The renewable energy industry received a massive amount of federal subsidies in 2022 as the Biden Administration continues to double down on its so-called “green” agenda.
According to Just The News, all types of renewable energy, particularly wind and solar, received a collective total of $15.6 billion in federal government handouts in fiscal year 2022, dwarfing the $873 million received by the coal industry and even the $2.3 billion received by the petroleum industry, as detailed in a report by the Energy Information Administration (EIA).
From 2018 to 2022, the renewable energy industry received an overall total of $69.3 billion, the EIA reports. In the same five-year timespan, the coal industry received just $10.8 billion.
“Energy subsidies are not a necessity for any energy source; they are a way for government to have a hand on the scales in energy production,” said Paige Lambermont, a research fellow at the Competitive Enterprise Institute. “Government subsidizes less reliable ‘renewable’ energy over more reliable energy. Energy subsidies undermine the electricity market by allowing renewables, namely wind and solar, to masquerade as affordable by offsetting their costs through government spending.”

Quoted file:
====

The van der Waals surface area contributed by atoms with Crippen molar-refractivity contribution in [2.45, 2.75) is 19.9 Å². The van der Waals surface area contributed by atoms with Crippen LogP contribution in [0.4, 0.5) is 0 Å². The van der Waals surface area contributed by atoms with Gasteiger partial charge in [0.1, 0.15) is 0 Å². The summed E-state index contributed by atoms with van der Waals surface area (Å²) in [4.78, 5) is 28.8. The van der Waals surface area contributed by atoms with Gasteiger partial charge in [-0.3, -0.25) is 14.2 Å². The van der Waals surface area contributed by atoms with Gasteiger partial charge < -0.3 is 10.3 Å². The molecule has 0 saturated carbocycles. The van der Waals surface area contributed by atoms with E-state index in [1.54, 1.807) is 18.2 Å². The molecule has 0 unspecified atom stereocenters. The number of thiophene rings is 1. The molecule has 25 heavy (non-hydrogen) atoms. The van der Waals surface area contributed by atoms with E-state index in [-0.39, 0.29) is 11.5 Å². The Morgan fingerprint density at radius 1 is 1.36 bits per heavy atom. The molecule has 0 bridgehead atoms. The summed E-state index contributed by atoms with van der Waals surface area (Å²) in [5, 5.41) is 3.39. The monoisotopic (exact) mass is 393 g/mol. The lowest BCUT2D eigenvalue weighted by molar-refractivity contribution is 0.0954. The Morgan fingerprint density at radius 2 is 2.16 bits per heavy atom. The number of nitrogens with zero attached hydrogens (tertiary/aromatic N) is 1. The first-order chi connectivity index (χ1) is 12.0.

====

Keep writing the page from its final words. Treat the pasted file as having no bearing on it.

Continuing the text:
Such federal subsidies are likely to increase even further following the passage of the controversial Inflation Reduction Act in August of 2022, as the law specifically designates at least $11 billion in order to “build clean, affordable and reliable energy.”
“Those numbers [in the EIA report] were before the impact of the Inflation Reduction Act, which has morphed into a climate bill,” said Dan Kish, senior fellow at the Institute for Energy Research (IER). “The subsidies in that will dwarf anything that is in these numbers.”
The Democratic Party, and Joe Biden in particular, have made an emphasis on “green” energy one of their top priorities, as they believe that “global warming” is destroying the planet. This push comes despite overwhelming evidence indicating that such forms of energy, particularly wind, are increasingly unreliable compared to traditional fossil fuels.